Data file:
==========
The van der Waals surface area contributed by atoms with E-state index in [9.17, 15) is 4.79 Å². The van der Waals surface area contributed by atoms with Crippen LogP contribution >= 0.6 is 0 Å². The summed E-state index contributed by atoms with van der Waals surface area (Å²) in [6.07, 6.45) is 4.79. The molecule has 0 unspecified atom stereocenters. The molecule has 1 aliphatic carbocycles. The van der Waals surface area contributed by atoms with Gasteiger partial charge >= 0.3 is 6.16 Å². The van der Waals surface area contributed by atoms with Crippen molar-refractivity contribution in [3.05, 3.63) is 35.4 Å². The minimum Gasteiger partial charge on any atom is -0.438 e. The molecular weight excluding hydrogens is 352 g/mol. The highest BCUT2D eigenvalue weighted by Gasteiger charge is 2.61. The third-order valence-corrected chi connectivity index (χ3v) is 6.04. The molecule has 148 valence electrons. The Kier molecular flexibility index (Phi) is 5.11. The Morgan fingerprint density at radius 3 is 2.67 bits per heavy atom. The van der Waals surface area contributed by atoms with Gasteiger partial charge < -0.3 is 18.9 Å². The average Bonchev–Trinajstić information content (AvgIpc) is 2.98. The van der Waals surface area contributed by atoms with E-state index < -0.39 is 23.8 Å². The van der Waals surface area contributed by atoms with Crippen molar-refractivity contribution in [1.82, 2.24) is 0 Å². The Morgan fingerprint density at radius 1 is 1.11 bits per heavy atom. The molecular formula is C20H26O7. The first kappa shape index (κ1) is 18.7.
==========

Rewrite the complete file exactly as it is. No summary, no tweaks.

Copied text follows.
The van der Waals surface area contributed by atoms with E-state index in [9.17, 15) is 4.79 Å². The van der Waals surface area contributed by atoms with Crippen LogP contribution >= 0.6 is 0 Å². The summed E-state index contributed by atoms with van der Waals surface area (Å²) in [6.07, 6.45) is 4.79. The molecule has 0 unspecified atom stereocenters. The molecule has 1 aliphatic carbocycles. The van der Waals surface area contributed by atoms with Gasteiger partial charge >= 0.3 is 6.16 Å². The van der Waals surface area contributed by atoms with Crippen molar-refractivity contribution in [3.05, 3.63) is 35.4 Å². The minimum Gasteiger partial charge on any atom is -0.438 e. The molecular weight excluding hydrogens is 352 g/mol. The highest BCUT2D eigenvalue weighted by Gasteiger charge is 2.61. The third-order valence-corrected chi connectivity index (χ3v) is 6.04. The molecule has 148 valence electrons. The Kier molecular flexibility index (Phi) is 5.11. The Morgan fingerprint density at radius 3 is 2.67 bits per heavy atom. The van der Waals surface area contributed by atoms with Gasteiger partial charge < -0.3 is 18.9 Å². The average Bonchev–Trinajstić information content (AvgIpc) is 2.98. The van der Waals surface area contributed by atoms with E-state index < -0.39 is 23.8 Å². The van der Waals surface area contributed by atoms with Crippen molar-refractivity contribution in [1.82, 2.24) is 0 Å². The Morgan fingerprint density at radius 1 is 1.11 bits per heavy atom. The molecular formula is C20H26O7. The first kappa shape index (κ1) is 18.7.